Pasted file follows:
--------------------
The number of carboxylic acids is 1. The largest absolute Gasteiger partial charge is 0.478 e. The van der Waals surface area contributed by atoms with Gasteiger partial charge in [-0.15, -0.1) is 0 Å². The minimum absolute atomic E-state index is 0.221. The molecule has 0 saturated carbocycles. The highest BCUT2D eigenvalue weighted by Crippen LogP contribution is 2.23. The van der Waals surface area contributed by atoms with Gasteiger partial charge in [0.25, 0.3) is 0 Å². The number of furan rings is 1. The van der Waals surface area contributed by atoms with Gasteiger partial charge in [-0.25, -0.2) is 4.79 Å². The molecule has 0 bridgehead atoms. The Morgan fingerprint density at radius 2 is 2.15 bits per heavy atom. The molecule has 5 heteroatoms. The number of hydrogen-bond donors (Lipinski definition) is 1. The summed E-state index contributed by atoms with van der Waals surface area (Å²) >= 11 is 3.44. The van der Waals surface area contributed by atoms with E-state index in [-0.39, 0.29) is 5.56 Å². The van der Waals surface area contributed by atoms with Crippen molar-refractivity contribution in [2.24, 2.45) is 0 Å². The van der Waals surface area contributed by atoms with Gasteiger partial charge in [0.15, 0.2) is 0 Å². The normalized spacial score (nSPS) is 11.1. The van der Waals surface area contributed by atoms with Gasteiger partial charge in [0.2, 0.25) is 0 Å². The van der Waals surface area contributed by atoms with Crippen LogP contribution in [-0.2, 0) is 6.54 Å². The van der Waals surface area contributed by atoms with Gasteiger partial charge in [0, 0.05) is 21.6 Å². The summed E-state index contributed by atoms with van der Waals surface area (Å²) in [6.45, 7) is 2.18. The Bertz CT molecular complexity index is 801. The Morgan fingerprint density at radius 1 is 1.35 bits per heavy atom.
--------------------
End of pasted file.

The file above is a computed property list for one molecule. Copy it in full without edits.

The number of carboxylic acids is 1. The largest absolute Gasteiger partial charge is 0.478 e. The van der Waals surface area contributed by atoms with Gasteiger partial charge in [-0.15, -0.1) is 0 Å². The minimum absolute atomic E-state index is 0.221. The molecule has 0 saturated carbocycles. The highest BCUT2D eigenvalue weighted by Crippen LogP contribution is 2.23. The van der Waals surface area contributed by atoms with Gasteiger partial charge in [0.25, 0.3) is 0 Å². The number of furan rings is 1. The van der Waals surface area contributed by atoms with Gasteiger partial charge in [-0.25, -0.2) is 4.79 Å². The molecule has 0 bridgehead atoms. The Morgan fingerprint density at radius 2 is 2.15 bits per heavy atom. The molecule has 5 heteroatoms. The number of hydrogen-bond donors (Lipinski definition) is 1. The summed E-state index contributed by atoms with van der Waals surface area (Å²) >= 11 is 3.44. The van der Waals surface area contributed by atoms with E-state index in [-0.39, 0.29) is 5.56 Å². The van der Waals surface area contributed by atoms with Crippen molar-refractivity contribution in [2.24, 2.45) is 0 Å². The van der Waals surface area contributed by atoms with Gasteiger partial charge in [0.15, 0.2) is 0 Å². The normalized spacial score (nSPS) is 11.1. The van der Waals surface area contributed by atoms with Gasteiger partial charge in [0.2, 0.25) is 0 Å². The van der Waals surface area contributed by atoms with Crippen LogP contribution in [-0.2, 0) is 6.54 Å². The van der Waals surface area contributed by atoms with Gasteiger partial charge in [0, 0.05) is 21.6 Å². The summed E-state index contributed by atoms with van der Waals surface area (Å²) in [6.45, 7) is 2.18. The Bertz CT molecular complexity index is 801. The Morgan fingerprint density at radius 1 is 1.35 bits per heavy atom.